Big ideas, Big band
"Sure there's dissonance," says pianist and composer Gordon Lee about "Flying Dream," his new CD on OA2 recordings. "That's a characteristic of my style. But it's a friendly dissonance," he adds.
Lee's previous album, "Rough Jazz," explored the Portland resident's dark side, but he says this big band recording exhibits the joy and happiness in his music.
Lee's collection of original (and one standard) big band tunes may be cheerful and exuberant, but don't expect Glenn Miller or Tommy Dorsey - for whom Lee worked in the 70's - when Lee leads his 16-piece GLeeful Big Band in a CD release performance Saturday at the Old Church. This music is far more varied and complex.
"I'm trying to integrate jazz with classical music," Lee had said when he was just beginning to write the material for this CD in the late 1990's. And like his inspirations Duke Ellington and Charles Mingus, Lee has used the big band format as the vehicle for intricate compositions - capped by soaring solos - arranged to colorful and expansive effect. Driven more by narrative flow than dance beats, the 10 tunes on "Flying Dream" offer a panorama of momentary resolutions and shifting moods much like movie music.
From the sunny cha-cha of "Winter Comes" to the odd but evocative meter of "Bitter Wind" to the agitated counterpoint of "Tobacco Monkey," these compositions maintain a festive spirit despite the demanding technical problems they present.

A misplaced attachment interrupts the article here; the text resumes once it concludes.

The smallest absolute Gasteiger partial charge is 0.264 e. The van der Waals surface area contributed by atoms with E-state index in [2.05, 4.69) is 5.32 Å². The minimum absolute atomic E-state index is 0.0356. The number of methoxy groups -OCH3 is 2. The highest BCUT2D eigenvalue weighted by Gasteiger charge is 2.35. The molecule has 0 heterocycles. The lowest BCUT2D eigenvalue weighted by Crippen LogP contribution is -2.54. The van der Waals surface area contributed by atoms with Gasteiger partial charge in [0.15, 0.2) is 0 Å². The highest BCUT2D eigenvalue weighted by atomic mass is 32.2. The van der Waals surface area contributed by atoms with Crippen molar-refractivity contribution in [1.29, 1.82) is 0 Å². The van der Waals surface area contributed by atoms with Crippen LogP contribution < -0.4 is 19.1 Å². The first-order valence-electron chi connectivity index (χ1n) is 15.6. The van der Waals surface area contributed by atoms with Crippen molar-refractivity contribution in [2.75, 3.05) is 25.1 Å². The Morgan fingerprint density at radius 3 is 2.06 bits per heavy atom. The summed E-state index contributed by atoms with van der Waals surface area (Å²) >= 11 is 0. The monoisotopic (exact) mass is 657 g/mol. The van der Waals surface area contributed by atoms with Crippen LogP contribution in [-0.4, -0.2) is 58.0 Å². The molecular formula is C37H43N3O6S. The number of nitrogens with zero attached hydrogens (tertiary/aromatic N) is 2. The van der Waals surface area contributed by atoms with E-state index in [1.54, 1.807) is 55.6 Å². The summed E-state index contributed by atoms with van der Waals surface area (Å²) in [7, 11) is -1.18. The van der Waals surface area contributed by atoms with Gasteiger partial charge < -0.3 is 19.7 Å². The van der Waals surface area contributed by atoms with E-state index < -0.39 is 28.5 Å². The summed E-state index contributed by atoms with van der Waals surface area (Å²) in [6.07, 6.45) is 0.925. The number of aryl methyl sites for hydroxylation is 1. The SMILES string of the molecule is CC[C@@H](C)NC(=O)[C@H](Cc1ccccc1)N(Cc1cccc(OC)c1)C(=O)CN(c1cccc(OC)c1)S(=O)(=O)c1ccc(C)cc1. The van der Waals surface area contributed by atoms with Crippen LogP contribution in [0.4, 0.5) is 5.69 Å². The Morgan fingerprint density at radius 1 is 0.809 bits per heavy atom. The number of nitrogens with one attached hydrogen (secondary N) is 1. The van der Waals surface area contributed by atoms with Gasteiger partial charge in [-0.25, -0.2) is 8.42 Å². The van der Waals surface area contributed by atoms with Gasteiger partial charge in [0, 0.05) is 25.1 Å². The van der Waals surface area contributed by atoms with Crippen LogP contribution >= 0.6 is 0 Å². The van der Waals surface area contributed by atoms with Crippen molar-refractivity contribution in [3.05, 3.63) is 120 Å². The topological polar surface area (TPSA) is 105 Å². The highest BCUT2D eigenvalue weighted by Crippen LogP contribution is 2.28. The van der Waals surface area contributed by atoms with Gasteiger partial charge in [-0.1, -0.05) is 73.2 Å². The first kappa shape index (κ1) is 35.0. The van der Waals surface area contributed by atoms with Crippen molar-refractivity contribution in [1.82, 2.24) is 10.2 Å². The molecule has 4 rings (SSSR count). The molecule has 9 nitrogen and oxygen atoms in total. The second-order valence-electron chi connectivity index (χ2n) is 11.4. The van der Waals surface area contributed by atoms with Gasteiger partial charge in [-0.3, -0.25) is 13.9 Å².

"It's often the technical challenge that inspires musicians," explains Lee, 51, who teaches jazz studies at Western Oregon University while holding down the piano chair in the Mel Brown Septet. "A lot of these tunes were studies in how to work with a particular musical problem."
Fortunately, each tune is built on a recurring melody that defines its character, and is driven by a persistent rhythmic pulse that allows the swinging velocity of jazz syncopation to assert itself, transporting the music from tone poem to dance.
"I'd like to take this group on the road," says Lee, who has borrowed many of the area's best big band instrumentalists for his projectincluding Tom Bergeron, Carlton Jackson, Renato Caranto, Rich Cooper, Stan Bock and Farnell Newton.
"I think this music is different. We're not afraid to get weird, but it's like a party band."
Well, a certain kind of party, anyway, where cheerful complexity and friendly dissonance are kicked along by the power of America's dashing and authentic orchestral form: the jazz big band.